President Obama has nominated Loretta Lynch, the U.S. attorney for the Eastern District of New York, to be the next attorney general of the United States to succeed Eric H. Holder Jr.
He should have refrained from submitting the nomination to the Senate for its constitutionally required advise and consent until it convenes in 2015 under Republican leadership in the 114th Congress.
The American people repudiated Mr. Obama and Senate Democrats last Tuesday. While Democrats retain control of the Senate during the lame duck session of Congress until Jan. 3, their popular legitimacy ended with the midterm election results. Senate Democrats should thus confine themselves to consensus issues until the clock runs out on the 113th Congress.
If the Senate were to confirm the Lynch nomination in the lame duck session with only Democratic votes, public opinion would be mocked and a core principle of democratic governance would be flouted. Lame duck sessions were authorized by the Constitution to accommodate the logistical constraints of travel to and from the seat of government centuries ago, not to enable electoral losers to circumvent popular will. If the lame duck Democratic Senate nevertheless acts on the Lynch nomination, the estranged relations between Democrats and Republicans will be aggravated and the prospects of bipartisanship further diminished. The Democratic Party would lose.
History speaks volumes.
In the elections of 1800, voters soundly rejected the Federalist party and President John Adams in favor of Democratic-Republicans and presidential challenger Thomas Jefferson. Democratic-Republicans captured majorities from Federalists in both the House and Senate. In the lame duck session before the next Congress convened and the inauguration of President Jefferson, Federalists enacted the Judiciary Act of 1801 (Midnight Judges Act) to create 16 new circuit judgeships with enlarged federal jurisdiction. President Adams rapidly appointed Federalist judges with the advise and consent of the Federalist controlled Senate. But their tenures quickly ended when the Democratic-Republican controlled Congress abolished the new judgeships in 1802 amid popular acclaim.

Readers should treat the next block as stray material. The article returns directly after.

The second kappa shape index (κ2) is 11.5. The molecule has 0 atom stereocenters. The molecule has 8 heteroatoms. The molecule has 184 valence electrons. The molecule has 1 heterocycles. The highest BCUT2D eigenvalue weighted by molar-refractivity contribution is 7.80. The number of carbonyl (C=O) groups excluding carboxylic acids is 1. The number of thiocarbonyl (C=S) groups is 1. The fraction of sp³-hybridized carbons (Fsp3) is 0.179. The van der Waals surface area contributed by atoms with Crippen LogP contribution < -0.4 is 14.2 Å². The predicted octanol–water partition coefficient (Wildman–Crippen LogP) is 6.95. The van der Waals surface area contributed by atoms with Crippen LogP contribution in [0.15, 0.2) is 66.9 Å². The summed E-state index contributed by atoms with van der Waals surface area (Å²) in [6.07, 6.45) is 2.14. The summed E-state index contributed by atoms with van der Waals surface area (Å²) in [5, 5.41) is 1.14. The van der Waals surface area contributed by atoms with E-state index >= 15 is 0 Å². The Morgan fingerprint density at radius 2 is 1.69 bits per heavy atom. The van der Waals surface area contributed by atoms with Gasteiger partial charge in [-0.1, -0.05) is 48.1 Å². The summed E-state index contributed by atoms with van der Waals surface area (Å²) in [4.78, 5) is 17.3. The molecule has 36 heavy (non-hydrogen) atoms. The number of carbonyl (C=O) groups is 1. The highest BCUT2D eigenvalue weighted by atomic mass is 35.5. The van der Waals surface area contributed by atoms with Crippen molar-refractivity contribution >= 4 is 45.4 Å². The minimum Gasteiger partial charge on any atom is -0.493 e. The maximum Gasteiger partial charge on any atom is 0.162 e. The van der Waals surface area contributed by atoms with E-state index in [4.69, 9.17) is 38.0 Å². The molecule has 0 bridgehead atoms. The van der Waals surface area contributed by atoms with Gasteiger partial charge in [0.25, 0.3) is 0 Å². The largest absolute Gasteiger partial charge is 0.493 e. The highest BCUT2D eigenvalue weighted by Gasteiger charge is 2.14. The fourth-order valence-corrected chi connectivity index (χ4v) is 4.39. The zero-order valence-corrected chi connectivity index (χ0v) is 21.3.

The Midnight Judges Act proved a political debacle for the Federalist party. It never again held power at the national level, and lost additional seats in Congress in 1802 and 1804.
Senate Democratic Majority Leader Harry Reid, Nevada Democrat, however, is like the French Bourbon monarchs. He forgets nothing, and learns nothing. He will attempt a Senate confirmation vote on Ms. Lynch before his Democratic majority officially expires accompanied by the usual Democratic demagoguery.
The majority leader will assert that Ms. Lynch is a woman, and thus Republican opponents of entertaining her nomination in the lame duck session are misogynists.
He will trumpet that Ms. Lynch is black, and thus Republican opponents of a swift confirmation vote are racists.
Neither the public nor Senate Republicans should be swayed by the Democrats’ discredited race and gender cards.
The position of attorney general is too important to the rule of law to be occupied by persons unschooled in the U.S. Constitution’s separation of powers or beholden to the president. Among other things, a nominee should be fully versed in war powers, predator drone killings of American citizens, state secrets, executive privilege, enhanced interrogation techniques, national security spying, cyber-warfare, military commissions, enemy combatants, executive agreements in lieu of treaties, immigration, the duty to faithfully execute the law, the Espionage Act, and the Speech or Debate Clause.
A nominee should understand that the first and only loyalty of the attorney general is to the Constitution, not to the temporary occupant of the White House. She should be prepared to resign if the president offends against a clear and material constitutional limitation. And she should be eager to affirm that then Attorney General Elliot Richardson did the right thing in resigning rather than follow President Richard Nixon’s order to fire special prosecutor Archibald Cox, and that then-Attorney General Francis Biddle did the wrong thing in failing to resign after President Franklin Roosevelt ordered concentration camps for 120,000 citizens or permanent residents because of their Japanese ancestry.
The extensive Senate vetting of nominee Lynch that should precede any action to force the issue by Mr. Reid in the lame duck session. Voters should alert him that a steep political price will be paid by the Democratic Party in 2016 if he races Ms. Lynch across the confirmation finish line moments before the Senate turns Republican.
For more information on Bruce Fein, visit brucefeinlaw.com.